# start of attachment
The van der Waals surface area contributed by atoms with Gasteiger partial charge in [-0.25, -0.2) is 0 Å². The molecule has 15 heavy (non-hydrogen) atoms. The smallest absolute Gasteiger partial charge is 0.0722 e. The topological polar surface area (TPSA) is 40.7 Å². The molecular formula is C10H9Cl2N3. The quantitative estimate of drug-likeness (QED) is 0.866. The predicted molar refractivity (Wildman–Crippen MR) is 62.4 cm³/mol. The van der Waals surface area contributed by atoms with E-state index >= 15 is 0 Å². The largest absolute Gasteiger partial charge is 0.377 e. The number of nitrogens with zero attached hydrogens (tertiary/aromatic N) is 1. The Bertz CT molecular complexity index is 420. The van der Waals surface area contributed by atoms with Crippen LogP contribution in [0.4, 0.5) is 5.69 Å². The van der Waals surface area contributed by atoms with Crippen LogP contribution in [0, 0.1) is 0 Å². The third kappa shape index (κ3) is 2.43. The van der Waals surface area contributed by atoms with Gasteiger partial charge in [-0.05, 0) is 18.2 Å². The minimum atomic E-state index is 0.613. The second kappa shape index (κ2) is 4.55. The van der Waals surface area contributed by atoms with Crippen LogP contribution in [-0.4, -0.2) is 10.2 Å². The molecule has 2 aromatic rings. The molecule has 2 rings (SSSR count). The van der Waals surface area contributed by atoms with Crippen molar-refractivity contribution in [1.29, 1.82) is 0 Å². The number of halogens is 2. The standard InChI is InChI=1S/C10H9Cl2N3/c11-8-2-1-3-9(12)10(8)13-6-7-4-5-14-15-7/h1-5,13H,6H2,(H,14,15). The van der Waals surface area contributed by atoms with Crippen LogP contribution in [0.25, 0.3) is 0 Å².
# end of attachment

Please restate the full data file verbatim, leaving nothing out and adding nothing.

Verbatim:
The van der Waals surface area contributed by atoms with Gasteiger partial charge in [-0.25, -0.2) is 0 Å². The molecule has 15 heavy (non-hydrogen) atoms. The smallest absolute Gasteiger partial charge is 0.0722 e. The topological polar surface area (TPSA) is 40.7 Å². The molecular formula is C10H9Cl2N3. The quantitative estimate of drug-likeness (QED) is 0.866. The predicted molar refractivity (Wildman–Crippen MR) is 62.4 cm³/mol. The van der Waals surface area contributed by atoms with E-state index >= 15 is 0 Å². The largest absolute Gasteiger partial charge is 0.377 e. The number of nitrogens with zero attached hydrogens (tertiary/aromatic N) is 1. The Bertz CT molecular complexity index is 420. The van der Waals surface area contributed by atoms with Crippen LogP contribution in [0.4, 0.5) is 5.69 Å². The van der Waals surface area contributed by atoms with Crippen LogP contribution in [0, 0.1) is 0 Å². The third kappa shape index (κ3) is 2.43. The van der Waals surface area contributed by atoms with Gasteiger partial charge in [-0.05, 0) is 18.2 Å². The minimum atomic E-state index is 0.613. The second kappa shape index (κ2) is 4.55. The van der Waals surface area contributed by atoms with Crippen LogP contribution in [-0.4, -0.2) is 10.2 Å². The molecule has 2 aromatic rings. The molecule has 2 rings (SSSR count). The van der Waals surface area contributed by atoms with Crippen molar-refractivity contribution in [1.29, 1.82) is 0 Å². The number of halogens is 2. The standard InChI is InChI=1S/C10H9Cl2N3/c11-8-2-1-3-9(12)10(8)13-6-7-4-5-14-15-7/h1-5,13H,6H2,(H,14,15). The van der Waals surface area contributed by atoms with Crippen LogP contribution in [0.25, 0.3) is 0 Å².